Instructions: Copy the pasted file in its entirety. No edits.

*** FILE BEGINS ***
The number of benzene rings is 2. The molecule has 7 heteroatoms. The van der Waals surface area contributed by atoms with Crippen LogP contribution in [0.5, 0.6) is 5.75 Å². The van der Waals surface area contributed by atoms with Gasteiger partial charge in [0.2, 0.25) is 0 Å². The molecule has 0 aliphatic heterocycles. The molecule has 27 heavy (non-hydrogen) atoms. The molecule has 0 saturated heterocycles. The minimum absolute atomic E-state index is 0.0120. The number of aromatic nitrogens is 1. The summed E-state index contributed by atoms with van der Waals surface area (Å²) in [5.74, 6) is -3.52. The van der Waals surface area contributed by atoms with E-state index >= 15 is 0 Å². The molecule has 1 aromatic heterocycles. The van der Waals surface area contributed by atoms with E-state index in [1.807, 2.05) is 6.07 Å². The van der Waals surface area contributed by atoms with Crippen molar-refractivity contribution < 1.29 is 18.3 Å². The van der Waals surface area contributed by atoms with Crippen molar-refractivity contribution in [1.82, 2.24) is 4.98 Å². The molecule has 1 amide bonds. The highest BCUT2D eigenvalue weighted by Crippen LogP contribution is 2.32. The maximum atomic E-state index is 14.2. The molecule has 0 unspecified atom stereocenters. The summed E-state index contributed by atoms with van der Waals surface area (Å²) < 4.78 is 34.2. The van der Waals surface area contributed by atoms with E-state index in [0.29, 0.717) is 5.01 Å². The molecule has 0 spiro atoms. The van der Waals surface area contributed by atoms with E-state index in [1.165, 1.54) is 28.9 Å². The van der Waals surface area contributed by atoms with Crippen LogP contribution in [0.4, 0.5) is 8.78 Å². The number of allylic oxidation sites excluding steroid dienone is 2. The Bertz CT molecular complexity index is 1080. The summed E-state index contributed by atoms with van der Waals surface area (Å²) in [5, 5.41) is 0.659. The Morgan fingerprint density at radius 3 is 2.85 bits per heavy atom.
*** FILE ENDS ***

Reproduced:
The number of benzene rings is 2. The molecule has 7 heteroatoms. The van der Waals surface area contributed by atoms with Crippen LogP contribution in [0.5, 0.6) is 5.75 Å². The van der Waals surface area contributed by atoms with Gasteiger partial charge in [0.2, 0.25) is 0 Å². The molecule has 0 aliphatic heterocycles. The molecule has 27 heavy (non-hydrogen) atoms. The molecule has 0 saturated heterocycles. The minimum absolute atomic E-state index is 0.0120. The number of aromatic nitrogens is 1. The summed E-state index contributed by atoms with van der Waals surface area (Å²) in [5.74, 6) is -3.52. The van der Waals surface area contributed by atoms with E-state index >= 15 is 0 Å². The molecule has 1 aromatic heterocycles. The van der Waals surface area contributed by atoms with E-state index in [1.807, 2.05) is 6.07 Å². The van der Waals surface area contributed by atoms with Crippen molar-refractivity contribution < 1.29 is 18.3 Å². The van der Waals surface area contributed by atoms with Crippen molar-refractivity contribution in [1.82, 2.24) is 4.98 Å². The molecule has 1 amide bonds. The highest BCUT2D eigenvalue weighted by Crippen LogP contribution is 2.32. The maximum atomic E-state index is 14.2. The molecule has 0 unspecified atom stereocenters. The summed E-state index contributed by atoms with van der Waals surface area (Å²) < 4.78 is 34.2. The van der Waals surface area contributed by atoms with E-state index in [0.29, 0.717) is 5.01 Å². The molecule has 0 spiro atoms. The van der Waals surface area contributed by atoms with E-state index in [1.165, 1.54) is 28.9 Å². The van der Waals surface area contributed by atoms with Crippen LogP contribution in [0.4, 0.5) is 8.78 Å². The number of allylic oxidation sites excluding steroid dienone is 2. The Bertz CT molecular complexity index is 1080. The summed E-state index contributed by atoms with van der Waals surface area (Å²) in [5, 5.41) is 0.659. The Morgan fingerprint density at radius 3 is 2.85 bits per heavy atom.